“I think Dylan left the practicalities of rearing the children to his wife, Caitlin, who really was in charge of the family. She understood that Dylan had to do his writing. And he was often quite childlike himself. Many people who knew him described him as a gentle man. And I do know the times my Mum spent with him were precious. She says sometimes they used to just walk through the countryside for miles without speaking. They were very relaxed in each other’s company. “
There is also an intense fascination here from many contributors about the passionate and difficult relationship that existed between Dylan and Caitlin.
Their marriage was complicated by numerous infidelities and problems that arose from living a boozy, bohemian lifestyle while trying to raise children.
When I ask Ellis about their relationship she claims that judging either of her grandparents, so many decades later, would be a pointless task.
“I know it was certainly a fiery relationship between Dylan and Caitlin. But I wonder what I would do if I was put in the position they were placed in during those days. I don’t want to judge them in any way,” she says.
“Despite all their problems, Caitlin was someone who really understood how important writing was for Dylan. She gave him a strong routine. This kept him calm and grounded. And she understood that words and language were crucially important to him. She really took care of him. And when Dylan went to America, unfortunately, he didn’t have anyone to do that.”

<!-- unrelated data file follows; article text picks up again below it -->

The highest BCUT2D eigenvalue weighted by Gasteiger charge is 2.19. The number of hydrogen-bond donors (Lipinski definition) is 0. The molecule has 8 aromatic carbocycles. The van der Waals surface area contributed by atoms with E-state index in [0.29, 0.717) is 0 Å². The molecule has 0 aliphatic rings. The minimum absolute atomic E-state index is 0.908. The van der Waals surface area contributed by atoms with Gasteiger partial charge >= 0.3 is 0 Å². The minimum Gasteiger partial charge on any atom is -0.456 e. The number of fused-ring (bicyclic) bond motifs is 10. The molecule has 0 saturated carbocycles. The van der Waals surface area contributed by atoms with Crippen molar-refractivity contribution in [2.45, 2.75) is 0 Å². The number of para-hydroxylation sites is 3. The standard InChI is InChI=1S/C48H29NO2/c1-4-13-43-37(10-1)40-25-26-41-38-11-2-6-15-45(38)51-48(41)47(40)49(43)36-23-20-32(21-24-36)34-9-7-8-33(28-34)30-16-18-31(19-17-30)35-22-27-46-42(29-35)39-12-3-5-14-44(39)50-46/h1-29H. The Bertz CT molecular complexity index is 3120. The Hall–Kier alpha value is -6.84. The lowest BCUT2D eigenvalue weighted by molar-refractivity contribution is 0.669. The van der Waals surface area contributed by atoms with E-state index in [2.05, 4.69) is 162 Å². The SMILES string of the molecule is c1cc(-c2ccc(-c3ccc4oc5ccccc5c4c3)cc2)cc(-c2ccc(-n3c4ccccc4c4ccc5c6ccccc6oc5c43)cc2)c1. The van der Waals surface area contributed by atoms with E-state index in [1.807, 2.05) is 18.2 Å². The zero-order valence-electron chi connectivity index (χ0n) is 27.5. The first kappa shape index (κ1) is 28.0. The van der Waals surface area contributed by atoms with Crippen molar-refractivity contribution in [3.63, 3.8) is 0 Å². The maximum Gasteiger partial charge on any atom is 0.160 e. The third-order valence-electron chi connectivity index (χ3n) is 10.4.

The final section of the book analyses the Thomas legacy. There are glowing tributes from the poet Gillian Clarke and the actor Michael Sheen, and there are even a fitting few lines from from former US president Jimmy Carter, who has a portrait of Thomas proudly hanging in his study.
It’s clearly evident that there is definitely a bit of family bias going on in the editorial process. Still, it would be hard to blame Ellis for attempting to portray her grandfather in a positive light. Particularly when one considers some of the vitriol directed at Thomas.
The English poet Stephen Spender once commented that: “Thomas’s poetry is turned on like a tap. It is poetic stuff with no beginning or end, shape or intelligent control.” Robert Graves once referred to Thomas as a “demagogic Welsh masturbator who refused to pay his bills”. And in a famous Oxford lecture he gave in 1989 entitled ‘Dylan The Durable’, Seamus Heaney remarked how Thomas’s legacy had become so embroiled with his romantic cult status that it supplanted anybody’s need to talk about his contribution to the world of poetry.
There appears to be an unanimous verdict which is this: While Thomas’s work is indeed highly musical and filled with a certain magic, many of his ideas are immature, underdeveloped, and lack a definitive meaning.
Ellis believes critics have been too damming on her grandfather, although I’m not entirely sure how seriously one can take these comments. For example, she confesses in the introduction that she had never read any of Thomas’s poems before she took on the editor’s role.
Family pride aside though, Ellis does have a point about putting the work above all else. And no matter how much gossip keeps coming out about one of the most controversial poets of the 20th century, her final words are certainly worth paying attention to.
“I guess how you view Dylan Thomas really depends on how he helps you,” she says.
“The legacy of the work is the most important thing. That is what we must remember him by.”